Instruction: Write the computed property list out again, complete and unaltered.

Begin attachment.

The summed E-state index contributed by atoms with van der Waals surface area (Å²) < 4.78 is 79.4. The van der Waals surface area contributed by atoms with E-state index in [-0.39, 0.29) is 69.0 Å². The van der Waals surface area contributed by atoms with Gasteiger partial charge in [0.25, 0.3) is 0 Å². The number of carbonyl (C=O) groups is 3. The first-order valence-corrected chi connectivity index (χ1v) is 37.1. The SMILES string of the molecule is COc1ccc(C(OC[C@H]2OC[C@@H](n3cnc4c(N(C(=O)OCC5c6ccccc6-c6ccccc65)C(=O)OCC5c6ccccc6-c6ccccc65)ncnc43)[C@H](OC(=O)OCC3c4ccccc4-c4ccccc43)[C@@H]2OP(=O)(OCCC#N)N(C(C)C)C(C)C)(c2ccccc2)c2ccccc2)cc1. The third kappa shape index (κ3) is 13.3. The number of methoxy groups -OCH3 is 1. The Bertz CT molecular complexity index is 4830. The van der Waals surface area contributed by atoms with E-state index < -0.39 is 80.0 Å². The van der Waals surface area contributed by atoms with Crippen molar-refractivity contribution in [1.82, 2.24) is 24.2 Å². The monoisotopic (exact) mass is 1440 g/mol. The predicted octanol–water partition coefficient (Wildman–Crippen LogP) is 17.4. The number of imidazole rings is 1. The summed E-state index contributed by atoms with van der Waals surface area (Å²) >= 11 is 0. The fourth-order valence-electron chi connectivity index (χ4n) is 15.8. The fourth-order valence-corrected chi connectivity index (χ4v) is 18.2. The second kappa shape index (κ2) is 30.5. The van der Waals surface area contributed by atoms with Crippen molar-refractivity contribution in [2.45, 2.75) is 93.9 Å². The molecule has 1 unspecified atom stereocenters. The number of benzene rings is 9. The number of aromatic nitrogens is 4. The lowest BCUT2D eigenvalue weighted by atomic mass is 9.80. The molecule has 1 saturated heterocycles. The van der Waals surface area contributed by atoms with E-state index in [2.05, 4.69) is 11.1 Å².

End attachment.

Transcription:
The summed E-state index contributed by atoms with van der Waals surface area (Å²) < 4.78 is 79.4. The van der Waals surface area contributed by atoms with E-state index in [-0.39, 0.29) is 69.0 Å². The van der Waals surface area contributed by atoms with Gasteiger partial charge in [0.25, 0.3) is 0 Å². The number of carbonyl (C=O) groups is 3. The first-order valence-corrected chi connectivity index (χ1v) is 37.1. The SMILES string of the molecule is COc1ccc(C(OC[C@H]2OC[C@@H](n3cnc4c(N(C(=O)OCC5c6ccccc6-c6ccccc65)C(=O)OCC5c6ccccc6-c6ccccc65)ncnc43)[C@H](OC(=O)OCC3c4ccccc4-c4ccccc43)[C@@H]2OP(=O)(OCCC#N)N(C(C)C)C(C)C)(c2ccccc2)c2ccccc2)cc1. The third kappa shape index (κ3) is 13.3. The number of methoxy groups -OCH3 is 1. The Bertz CT molecular complexity index is 4830. The van der Waals surface area contributed by atoms with E-state index < -0.39 is 80.0 Å². The van der Waals surface area contributed by atoms with Crippen molar-refractivity contribution in [1.82, 2.24) is 24.2 Å². The monoisotopic (exact) mass is 1440 g/mol. The predicted octanol–water partition coefficient (Wildman–Crippen LogP) is 17.4. The number of imidazole rings is 1. The summed E-state index contributed by atoms with van der Waals surface area (Å²) >= 11 is 0. The fourth-order valence-electron chi connectivity index (χ4n) is 15.8. The fourth-order valence-corrected chi connectivity index (χ4v) is 18.2. The second kappa shape index (κ2) is 30.5. The van der Waals surface area contributed by atoms with Crippen molar-refractivity contribution in [2.45, 2.75) is 93.9 Å². The molecule has 1 unspecified atom stereocenters. The number of benzene rings is 9. The number of aromatic nitrogens is 4. The lowest BCUT2D eigenvalue weighted by atomic mass is 9.80. The molecule has 1 saturated heterocycles. The van der Waals surface area contributed by atoms with E-state index in [2.05, 4.69) is 11.1 Å².